We wished to determine whether anterior cruciate ligament (ACL) injury caused changes in patterns of activity of individual or groups of muscles that control the knee joint. The electromyographic (EMG) patterns of six muscles in 26 individuals with uninjured knees and 20 individuals with ruptured ACL were studied during free and fast speed walking. A previously developed clustering technique was used for analysis. This technique involves making the Fourier transform of the average linear envelope (LE) of each muscle for each subject and using the amplitude and phases angles of the lower frequency harmonics as features to describe a pattern. These features are then grouped to subdivide the population of EMG patterns into different types. The results of analyses on single muscles showed that there exists a typical or “normal” pattern for each muscle which most uninjured and some injured subjects exhibit as well as several atypical patterns which mostly injured subjects exhibit, and that the atypical patterns are much more evident a fast walking speed. The characteristic of atypical patterns with respect to normal include time shifts in the peak of major phases of activity, the absence of a second phase of activity, and the existence of additional phases of activity. Synergy analysis showed that if one muscle has an atypical pattern, then several do; i.e., ACL injury induces major changes in the control strategy of the knee. The implications are that for rehabilitation programs one must focus on the training and strengthening of more than one muscle, and that for reconstructive procedures the changes in mechanics of the joint can possibly induce a significant change in its control strategy.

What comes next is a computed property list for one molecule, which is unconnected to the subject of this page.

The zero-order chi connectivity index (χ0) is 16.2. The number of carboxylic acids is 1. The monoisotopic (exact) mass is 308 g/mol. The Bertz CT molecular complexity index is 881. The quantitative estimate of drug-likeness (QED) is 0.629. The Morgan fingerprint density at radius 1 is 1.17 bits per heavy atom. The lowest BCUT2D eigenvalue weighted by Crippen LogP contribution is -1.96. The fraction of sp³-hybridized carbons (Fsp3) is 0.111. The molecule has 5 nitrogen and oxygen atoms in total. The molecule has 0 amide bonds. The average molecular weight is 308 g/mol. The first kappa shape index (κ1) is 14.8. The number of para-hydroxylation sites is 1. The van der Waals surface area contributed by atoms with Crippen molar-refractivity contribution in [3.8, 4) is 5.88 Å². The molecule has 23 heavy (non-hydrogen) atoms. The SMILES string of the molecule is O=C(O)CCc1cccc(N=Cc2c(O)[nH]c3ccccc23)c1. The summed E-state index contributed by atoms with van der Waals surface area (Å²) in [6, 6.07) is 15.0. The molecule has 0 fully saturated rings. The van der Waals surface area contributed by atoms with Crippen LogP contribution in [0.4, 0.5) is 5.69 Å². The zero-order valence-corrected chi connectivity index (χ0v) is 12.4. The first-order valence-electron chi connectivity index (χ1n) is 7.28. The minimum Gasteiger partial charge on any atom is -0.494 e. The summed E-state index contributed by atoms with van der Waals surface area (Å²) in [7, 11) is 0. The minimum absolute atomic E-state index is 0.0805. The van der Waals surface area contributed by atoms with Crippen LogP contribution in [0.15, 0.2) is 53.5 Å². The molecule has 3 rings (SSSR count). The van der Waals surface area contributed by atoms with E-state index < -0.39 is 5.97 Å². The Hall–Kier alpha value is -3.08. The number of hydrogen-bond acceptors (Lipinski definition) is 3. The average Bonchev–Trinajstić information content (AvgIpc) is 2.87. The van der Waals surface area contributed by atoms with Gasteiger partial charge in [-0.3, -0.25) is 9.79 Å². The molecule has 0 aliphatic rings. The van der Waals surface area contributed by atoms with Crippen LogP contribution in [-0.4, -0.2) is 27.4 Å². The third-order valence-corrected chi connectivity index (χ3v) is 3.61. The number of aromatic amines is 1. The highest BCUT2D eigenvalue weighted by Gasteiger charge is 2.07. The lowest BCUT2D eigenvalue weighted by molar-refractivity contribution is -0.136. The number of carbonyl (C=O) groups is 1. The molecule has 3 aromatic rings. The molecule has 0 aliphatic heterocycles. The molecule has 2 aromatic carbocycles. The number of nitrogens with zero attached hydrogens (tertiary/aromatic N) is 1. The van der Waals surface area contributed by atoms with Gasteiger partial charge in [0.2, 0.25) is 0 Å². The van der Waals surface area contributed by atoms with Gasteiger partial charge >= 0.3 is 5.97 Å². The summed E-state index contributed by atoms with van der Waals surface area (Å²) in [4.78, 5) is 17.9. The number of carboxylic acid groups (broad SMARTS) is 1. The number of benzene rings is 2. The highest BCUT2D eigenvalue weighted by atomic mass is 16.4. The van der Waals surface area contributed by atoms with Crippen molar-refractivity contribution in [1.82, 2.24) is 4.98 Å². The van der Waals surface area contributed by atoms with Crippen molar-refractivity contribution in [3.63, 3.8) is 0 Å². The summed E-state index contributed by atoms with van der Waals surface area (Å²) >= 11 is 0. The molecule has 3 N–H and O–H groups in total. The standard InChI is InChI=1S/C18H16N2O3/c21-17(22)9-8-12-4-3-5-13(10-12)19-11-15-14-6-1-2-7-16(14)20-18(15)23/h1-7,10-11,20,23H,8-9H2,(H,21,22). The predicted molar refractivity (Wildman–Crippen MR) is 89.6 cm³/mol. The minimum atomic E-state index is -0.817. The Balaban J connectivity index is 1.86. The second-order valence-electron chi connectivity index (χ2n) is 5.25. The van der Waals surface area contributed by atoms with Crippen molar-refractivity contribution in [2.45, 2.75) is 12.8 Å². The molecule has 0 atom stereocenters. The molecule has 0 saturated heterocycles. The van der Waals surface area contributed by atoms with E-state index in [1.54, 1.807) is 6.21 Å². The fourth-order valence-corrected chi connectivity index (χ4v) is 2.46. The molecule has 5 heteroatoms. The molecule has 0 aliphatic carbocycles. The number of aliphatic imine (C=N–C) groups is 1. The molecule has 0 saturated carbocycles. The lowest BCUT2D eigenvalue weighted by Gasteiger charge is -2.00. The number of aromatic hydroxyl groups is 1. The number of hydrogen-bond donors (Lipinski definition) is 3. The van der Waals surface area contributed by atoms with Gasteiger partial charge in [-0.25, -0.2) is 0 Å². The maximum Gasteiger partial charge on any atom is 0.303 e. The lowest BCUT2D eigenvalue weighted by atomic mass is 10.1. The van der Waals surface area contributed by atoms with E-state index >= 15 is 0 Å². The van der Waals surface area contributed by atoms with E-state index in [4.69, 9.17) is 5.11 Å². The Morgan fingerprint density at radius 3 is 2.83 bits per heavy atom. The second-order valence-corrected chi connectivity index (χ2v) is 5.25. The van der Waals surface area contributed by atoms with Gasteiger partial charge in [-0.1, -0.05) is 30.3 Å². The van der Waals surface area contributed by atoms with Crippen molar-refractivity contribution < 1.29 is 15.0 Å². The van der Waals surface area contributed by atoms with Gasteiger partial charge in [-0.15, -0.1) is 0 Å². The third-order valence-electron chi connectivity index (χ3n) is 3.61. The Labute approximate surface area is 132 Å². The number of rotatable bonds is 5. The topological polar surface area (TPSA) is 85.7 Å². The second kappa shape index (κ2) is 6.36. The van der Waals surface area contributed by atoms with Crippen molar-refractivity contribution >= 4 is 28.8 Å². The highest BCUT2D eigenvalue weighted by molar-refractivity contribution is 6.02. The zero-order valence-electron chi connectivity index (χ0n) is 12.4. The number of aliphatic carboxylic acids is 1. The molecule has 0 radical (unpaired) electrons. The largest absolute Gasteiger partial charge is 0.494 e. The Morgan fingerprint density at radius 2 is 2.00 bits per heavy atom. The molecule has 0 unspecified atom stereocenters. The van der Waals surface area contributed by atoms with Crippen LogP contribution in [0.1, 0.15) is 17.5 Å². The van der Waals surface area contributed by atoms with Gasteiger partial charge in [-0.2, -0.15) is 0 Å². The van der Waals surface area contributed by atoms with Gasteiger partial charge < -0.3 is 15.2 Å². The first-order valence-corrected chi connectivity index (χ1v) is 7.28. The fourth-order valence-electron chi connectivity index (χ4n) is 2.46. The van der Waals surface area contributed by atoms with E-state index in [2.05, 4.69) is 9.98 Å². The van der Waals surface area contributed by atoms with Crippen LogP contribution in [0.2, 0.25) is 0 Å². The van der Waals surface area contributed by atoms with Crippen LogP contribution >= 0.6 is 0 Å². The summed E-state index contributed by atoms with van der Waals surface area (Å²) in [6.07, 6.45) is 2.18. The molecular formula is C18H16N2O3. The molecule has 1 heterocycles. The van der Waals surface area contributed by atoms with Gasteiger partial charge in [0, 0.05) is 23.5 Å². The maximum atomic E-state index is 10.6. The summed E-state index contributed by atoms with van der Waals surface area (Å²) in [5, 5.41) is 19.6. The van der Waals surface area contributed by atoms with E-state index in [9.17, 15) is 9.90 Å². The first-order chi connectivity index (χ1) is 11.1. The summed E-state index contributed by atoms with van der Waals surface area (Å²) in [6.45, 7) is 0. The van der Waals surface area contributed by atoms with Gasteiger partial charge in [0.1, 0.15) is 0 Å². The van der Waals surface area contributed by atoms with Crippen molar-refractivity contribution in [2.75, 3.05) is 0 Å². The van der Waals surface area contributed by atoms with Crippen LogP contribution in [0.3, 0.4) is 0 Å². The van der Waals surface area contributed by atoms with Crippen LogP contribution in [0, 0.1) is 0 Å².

- Anterior cruciate ligament deficiency
- Knee joint
ASJC Scopus subject areas
- Orthopedics and Sports Medicine